'3-D' or not '3-D', THAT is the Question!
by Brian McHenry
Today, on a PC or MAC laptop or desktop, anyone can easily and affordably make 3-Dimensional animations which can rival Hollywood's best. See Lightwave for THE state-of-the art animation software all for less than $2500 (see our News! page for more information). And with this newfound capability, it is very easy to make anything imagined look very realistic.
For example, a sample application which is included with the Lightwave animation program is how to make a cow fly! By following the example, anyone can create an animation of a cow flying. And very quickly and easily someone could create a very realistic animation such that upon viewing the animation you might believe that cows do indeed fly! So now let's say there is a court hearing to determine whether cow's fly. And at the court, an expert with an advanced degree from an esteemed university and years of experience testifies that 'cows can fly!' and as part of the testimony the expert offers a video to prove it! Well everyone know that cows don't fly, yet, when the expert, impressive in his academic credentials, counters that argument and supplements it with a realistic animation of a cow flying, the jury may be swayed to believe something that is obviously not true.
(Please look on TV for the recent ad for Time Warner Cable. It includes images of realistic looking Pigs flying! The above example could have also been for flying pigs!)
In consideration of the extreme example you might be able to begin to understand the problems which can occur with improper application of animation and/or simulations.
In the field of accident reconstruction there is an increasing use (and abuse) of animation techniques for demonstrative evidence purposes. So you may find yourself, either as an expert or attorney, being faced with a reconstruction which is supplemented with a 3-Dimensional animation. Or perhaps you are an expert who would like to add a 3-Dimensional reconstruction capability to your tool chest.
This page and links are being created to assist interested parties in evaluation of the existing "3-Dimensional" software. With this page we will explain the origins, capabilities and limitations of programs which are available which claim '3-D' analysis and/or simulation'.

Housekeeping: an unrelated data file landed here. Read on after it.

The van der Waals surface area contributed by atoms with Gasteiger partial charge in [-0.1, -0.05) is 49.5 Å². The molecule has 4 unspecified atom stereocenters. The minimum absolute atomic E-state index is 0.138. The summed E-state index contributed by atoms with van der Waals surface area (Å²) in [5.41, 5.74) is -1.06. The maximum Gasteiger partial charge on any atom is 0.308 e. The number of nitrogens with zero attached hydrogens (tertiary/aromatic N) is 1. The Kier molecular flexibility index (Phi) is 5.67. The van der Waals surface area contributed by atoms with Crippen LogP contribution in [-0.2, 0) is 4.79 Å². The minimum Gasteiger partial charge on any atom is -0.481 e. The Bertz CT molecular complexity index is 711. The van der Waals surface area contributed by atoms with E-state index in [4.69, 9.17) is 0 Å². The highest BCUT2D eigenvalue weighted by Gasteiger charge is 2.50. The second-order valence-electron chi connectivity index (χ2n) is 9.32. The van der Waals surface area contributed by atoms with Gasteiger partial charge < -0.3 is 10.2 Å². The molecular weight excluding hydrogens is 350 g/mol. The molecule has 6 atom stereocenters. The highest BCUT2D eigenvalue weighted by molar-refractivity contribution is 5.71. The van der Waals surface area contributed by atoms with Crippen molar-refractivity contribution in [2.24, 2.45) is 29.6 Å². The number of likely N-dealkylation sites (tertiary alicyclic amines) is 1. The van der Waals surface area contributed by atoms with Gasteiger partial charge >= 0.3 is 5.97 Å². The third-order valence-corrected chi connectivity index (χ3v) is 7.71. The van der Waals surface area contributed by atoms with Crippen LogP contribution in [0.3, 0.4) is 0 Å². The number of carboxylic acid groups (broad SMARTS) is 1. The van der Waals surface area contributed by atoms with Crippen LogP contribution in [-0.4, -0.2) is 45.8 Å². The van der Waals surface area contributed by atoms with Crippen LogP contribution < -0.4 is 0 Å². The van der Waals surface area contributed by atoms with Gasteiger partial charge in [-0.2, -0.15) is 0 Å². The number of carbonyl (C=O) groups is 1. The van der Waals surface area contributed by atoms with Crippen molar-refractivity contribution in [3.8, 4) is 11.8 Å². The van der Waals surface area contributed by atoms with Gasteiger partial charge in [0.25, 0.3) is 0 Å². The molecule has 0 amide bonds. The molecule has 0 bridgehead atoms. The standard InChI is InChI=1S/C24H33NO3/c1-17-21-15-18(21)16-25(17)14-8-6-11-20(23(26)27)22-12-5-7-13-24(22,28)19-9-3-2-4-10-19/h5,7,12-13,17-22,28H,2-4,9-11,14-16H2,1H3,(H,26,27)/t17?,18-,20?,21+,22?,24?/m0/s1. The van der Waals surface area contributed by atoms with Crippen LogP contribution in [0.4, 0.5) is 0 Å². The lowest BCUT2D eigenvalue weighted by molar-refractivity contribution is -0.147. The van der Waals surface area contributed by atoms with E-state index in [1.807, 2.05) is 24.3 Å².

m-hvosm =McHenry Highway Vehicle Object Simulation Model
The HVOSM mathematical model consists of up to 15 degrees of freedom; 6 for the sprung-mass, and up to 9 for the unsprung-masses. The mathematical model is based on fundamental laws of physics (i.e., Newtonian dynamics of rigid bodies) combined with empirical relationships derived from experimental test data (i.e., tire and suspension characteristics, load deflection properties of the vehicle structure). The balance of forces occurring within and applied to components of the system are defined in the form of a set of differential equations which constitute the mathematical model of the system. The HVOSM includes the general three-dimensional motions resulting from vehicle control inputs, traversals of terrain irregularities and collisions with certain types of roadside obstacles.
In addition to the substantial effort in validation of the mathematical model, the HVOSM was also uniquely tested by designing an automobile stunt which was used both in a traveling auto-stunt thrill show and in the 1974 James Bond Movie, �Man with the Golden Gun� produced by United Artists Corporation.
For additional discussion on research performed by the McHenrys on HVOSM, Please also see the following:
Please also see our HVOSM information page. McHenry Software licenses the m-HVOSM program to 3rd party graphics and animation vendors.